Mr. Worker

Sean Worker

President & CEO

Bridge Street Global Hospitality

Sean Worker is Chief Executive Officer of BridgeStreet, responsible for the overall strategic and operational direction of the company, and for overseeing the company’s development, finance, sales, marketing and legal activities including support for over 500 Brand Ambassadors. Mr. Worker joined BridgeStreet in 2009.

Prior to joining BridgeStreet, Mr. Worker served as Managing Director and Executive Vice President, International Operations for Wyndham Hotel Group, London, United Kingdom, where he was responsible for managing a portfolio of over 650 franchised and managed assets throughout EMEA, India and Asia Pacific and was a board member of CHI Hotels & Resorts. Previously, Mr. Worker held various senior positions, with responsibility for development, sales and operations, at Interstate Hotels and Resorts, Bristol Hotels & Resorts, Marriott and Hilton in the United States and Europe. During this period, he oversaw and operated a range of assets and global brands.

Mr. Worker holds a BA in Business with a specialty in Hotel & Hospitality Management from Galway-Mayo Institute of Technology and is a patron of the school. He is a native of Galway, Ireland.

Mr. Worker can be contacted at 44-0-20-7792-2222 or emea.gsc@bridgestreet.com

Coming Up In The May Online Hotel Business Review




Feature Focus
Eco-Friendly Practices: The Value of Sustainability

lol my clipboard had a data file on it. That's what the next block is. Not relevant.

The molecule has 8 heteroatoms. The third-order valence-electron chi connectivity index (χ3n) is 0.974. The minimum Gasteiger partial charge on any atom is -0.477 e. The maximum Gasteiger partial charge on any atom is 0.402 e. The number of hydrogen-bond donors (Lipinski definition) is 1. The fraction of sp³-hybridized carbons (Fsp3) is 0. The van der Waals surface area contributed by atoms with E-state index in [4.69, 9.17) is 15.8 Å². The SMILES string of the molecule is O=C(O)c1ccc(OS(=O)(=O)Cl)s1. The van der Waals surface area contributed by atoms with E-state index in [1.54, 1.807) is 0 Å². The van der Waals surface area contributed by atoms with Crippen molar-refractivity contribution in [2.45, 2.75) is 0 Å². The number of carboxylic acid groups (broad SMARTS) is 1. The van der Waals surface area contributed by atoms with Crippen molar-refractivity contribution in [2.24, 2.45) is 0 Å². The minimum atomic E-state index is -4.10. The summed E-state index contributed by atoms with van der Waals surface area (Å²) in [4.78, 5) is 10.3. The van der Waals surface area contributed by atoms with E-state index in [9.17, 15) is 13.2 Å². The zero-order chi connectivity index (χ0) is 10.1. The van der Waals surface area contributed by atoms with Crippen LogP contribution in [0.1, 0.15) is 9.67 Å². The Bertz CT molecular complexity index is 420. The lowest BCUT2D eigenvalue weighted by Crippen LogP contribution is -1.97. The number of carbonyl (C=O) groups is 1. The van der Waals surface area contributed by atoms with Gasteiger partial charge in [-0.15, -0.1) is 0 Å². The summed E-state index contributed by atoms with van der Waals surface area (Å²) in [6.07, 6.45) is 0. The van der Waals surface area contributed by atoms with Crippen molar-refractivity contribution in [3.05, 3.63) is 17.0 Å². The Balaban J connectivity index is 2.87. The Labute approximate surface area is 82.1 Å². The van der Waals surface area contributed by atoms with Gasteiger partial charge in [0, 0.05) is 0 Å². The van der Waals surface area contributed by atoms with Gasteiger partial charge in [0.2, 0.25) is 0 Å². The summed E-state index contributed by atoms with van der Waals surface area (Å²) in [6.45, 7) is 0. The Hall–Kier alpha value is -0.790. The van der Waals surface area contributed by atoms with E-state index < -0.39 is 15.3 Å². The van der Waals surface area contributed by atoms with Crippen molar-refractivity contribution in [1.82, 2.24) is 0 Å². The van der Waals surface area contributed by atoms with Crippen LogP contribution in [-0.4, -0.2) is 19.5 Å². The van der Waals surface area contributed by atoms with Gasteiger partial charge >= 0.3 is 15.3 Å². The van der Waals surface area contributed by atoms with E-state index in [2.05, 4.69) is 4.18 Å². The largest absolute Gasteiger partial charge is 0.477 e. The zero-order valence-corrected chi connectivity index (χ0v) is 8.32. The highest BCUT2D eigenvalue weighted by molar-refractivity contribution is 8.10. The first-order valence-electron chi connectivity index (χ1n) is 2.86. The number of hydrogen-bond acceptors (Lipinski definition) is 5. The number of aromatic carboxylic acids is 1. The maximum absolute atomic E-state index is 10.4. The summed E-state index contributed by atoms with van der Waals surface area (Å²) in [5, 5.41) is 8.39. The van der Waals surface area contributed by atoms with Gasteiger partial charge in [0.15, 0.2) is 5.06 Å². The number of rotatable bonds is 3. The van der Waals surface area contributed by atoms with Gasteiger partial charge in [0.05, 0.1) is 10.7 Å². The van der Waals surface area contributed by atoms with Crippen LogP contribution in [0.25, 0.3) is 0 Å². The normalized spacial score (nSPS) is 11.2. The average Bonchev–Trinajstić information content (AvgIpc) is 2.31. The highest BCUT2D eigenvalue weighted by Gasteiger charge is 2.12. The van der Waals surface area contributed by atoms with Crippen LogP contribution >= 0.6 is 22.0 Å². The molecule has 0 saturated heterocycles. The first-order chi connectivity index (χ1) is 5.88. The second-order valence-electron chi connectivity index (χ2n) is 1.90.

The hotel industry continues to make remarkable progress in implementing sustainability policies and procedures in their properties throughout the world. As a result, they continue to reap the benefits of increased profitability, enhanced guest experiences, and improved community relations. In addition, as industry standards are codified and adopted worldwide, hotels can now compare how their operations measure up against their competitors in terms of sustainable practices and accomplishments. This capacity to publicly compare and contrast is spurring competition and driving innovation as hotels do not wish to be left behind in this area. Water management and conservation is still a primary issue as population growth, urbanization, pollution and wasteful consumption patterns place increasing demands on freshwater supply. Water recycling; installing low-flow fixtures; using digital sensors to control water usage; and even harvesting rainwater are just a few things that some hotels are doing to preserve this precious resource. Waste management is another major concern. Through policies of reduce, reuse and recycle, some hotels are implementing “zero-waste” programs with the goal of substantially reducing their landfill waste which produces carbon dioxide and methane gases. Other hotels have established comprehensive training programs that reinforce the value of sustainability. There is employee engagement through posters and quizzes, and even contests are held to increase innovation, sensitivity and environmental awareness. Some hotels are also monitoring a guest’s energy usage and rewarding those who consumed less energy with gifts and incentives. The May issue of the Hotel Business Review will document how some hotels are integrating eco-friendly practices into their operations and how they and the environment are benefiting from them.